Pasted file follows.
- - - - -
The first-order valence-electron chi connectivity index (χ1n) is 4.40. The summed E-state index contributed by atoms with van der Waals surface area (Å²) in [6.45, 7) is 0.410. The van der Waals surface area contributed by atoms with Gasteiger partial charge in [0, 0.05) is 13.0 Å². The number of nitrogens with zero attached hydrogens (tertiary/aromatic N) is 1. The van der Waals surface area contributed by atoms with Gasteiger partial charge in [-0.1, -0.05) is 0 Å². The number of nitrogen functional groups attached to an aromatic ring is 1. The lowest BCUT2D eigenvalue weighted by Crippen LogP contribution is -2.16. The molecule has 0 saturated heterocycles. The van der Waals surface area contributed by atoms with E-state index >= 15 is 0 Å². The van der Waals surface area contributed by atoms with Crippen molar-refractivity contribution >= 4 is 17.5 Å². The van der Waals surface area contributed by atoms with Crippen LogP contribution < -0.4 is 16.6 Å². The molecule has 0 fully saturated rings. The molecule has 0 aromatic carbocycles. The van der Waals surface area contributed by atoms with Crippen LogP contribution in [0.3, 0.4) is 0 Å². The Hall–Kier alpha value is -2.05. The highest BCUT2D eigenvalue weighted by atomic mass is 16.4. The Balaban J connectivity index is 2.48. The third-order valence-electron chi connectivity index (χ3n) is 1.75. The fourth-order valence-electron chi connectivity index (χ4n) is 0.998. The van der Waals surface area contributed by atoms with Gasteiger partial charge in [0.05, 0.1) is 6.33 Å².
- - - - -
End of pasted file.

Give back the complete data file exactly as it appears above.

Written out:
The first-order valence-electron chi connectivity index (χ1n) is 4.40. The summed E-state index contributed by atoms with van der Waals surface area (Å²) in [6.45, 7) is 0.410. The van der Waals surface area contributed by atoms with Gasteiger partial charge in [0, 0.05) is 13.0 Å². The number of nitrogens with zero attached hydrogens (tertiary/aromatic N) is 1. The van der Waals surface area contributed by atoms with Gasteiger partial charge in [-0.1, -0.05) is 0 Å². The number of nitrogen functional groups attached to an aromatic ring is 1. The lowest BCUT2D eigenvalue weighted by Crippen LogP contribution is -2.16. The molecule has 0 saturated heterocycles. The van der Waals surface area contributed by atoms with E-state index >= 15 is 0 Å². The van der Waals surface area contributed by atoms with Crippen molar-refractivity contribution >= 4 is 17.5 Å². The van der Waals surface area contributed by atoms with Crippen LogP contribution < -0.4 is 16.6 Å². The molecule has 0 fully saturated rings. The molecule has 0 aromatic carbocycles. The van der Waals surface area contributed by atoms with Crippen LogP contribution in [0.3, 0.4) is 0 Å². The Hall–Kier alpha value is -2.05. The highest BCUT2D eigenvalue weighted by atomic mass is 16.4. The Balaban J connectivity index is 2.48. The third-order valence-electron chi connectivity index (χ3n) is 1.75. The fourth-order valence-electron chi connectivity index (χ4n) is 0.998. The van der Waals surface area contributed by atoms with Gasteiger partial charge in [0.05, 0.1) is 6.33 Å².